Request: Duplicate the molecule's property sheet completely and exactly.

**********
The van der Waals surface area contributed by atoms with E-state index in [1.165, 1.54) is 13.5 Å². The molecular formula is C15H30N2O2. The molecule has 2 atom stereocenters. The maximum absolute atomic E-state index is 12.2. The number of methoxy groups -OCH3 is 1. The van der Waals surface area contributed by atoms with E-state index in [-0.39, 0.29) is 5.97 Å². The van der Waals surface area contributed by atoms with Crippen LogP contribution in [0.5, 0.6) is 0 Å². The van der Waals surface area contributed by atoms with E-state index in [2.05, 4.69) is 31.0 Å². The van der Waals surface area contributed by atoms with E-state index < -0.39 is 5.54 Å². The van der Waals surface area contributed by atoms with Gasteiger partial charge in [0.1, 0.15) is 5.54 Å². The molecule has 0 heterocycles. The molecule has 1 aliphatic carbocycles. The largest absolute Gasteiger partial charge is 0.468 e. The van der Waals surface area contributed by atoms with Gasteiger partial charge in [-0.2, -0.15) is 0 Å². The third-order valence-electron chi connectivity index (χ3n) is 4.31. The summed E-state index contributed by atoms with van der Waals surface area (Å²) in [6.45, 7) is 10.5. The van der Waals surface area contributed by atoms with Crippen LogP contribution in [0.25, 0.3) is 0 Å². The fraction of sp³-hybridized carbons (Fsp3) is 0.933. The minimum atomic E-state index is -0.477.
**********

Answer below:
The van der Waals surface area contributed by atoms with E-state index in [1.165, 1.54) is 13.5 Å². The molecular formula is C15H30N2O2. The molecule has 2 atom stereocenters. The maximum absolute atomic E-state index is 12.2. The number of methoxy groups -OCH3 is 1. The van der Waals surface area contributed by atoms with E-state index in [-0.39, 0.29) is 5.97 Å². The van der Waals surface area contributed by atoms with Crippen LogP contribution in [0.5, 0.6) is 0 Å². The van der Waals surface area contributed by atoms with E-state index in [2.05, 4.69) is 31.0 Å². The van der Waals surface area contributed by atoms with E-state index < -0.39 is 5.54 Å². The van der Waals surface area contributed by atoms with Gasteiger partial charge in [0.1, 0.15) is 5.54 Å². The molecule has 0 heterocycles. The molecule has 1 aliphatic carbocycles. The largest absolute Gasteiger partial charge is 0.468 e. The van der Waals surface area contributed by atoms with Gasteiger partial charge in [-0.2, -0.15) is 0 Å². The third-order valence-electron chi connectivity index (χ3n) is 4.31. The summed E-state index contributed by atoms with van der Waals surface area (Å²) in [6.45, 7) is 10.5. The van der Waals surface area contributed by atoms with Crippen LogP contribution in [0.25, 0.3) is 0 Å². The fraction of sp³-hybridized carbons (Fsp3) is 0.933. The minimum atomic E-state index is -0.477.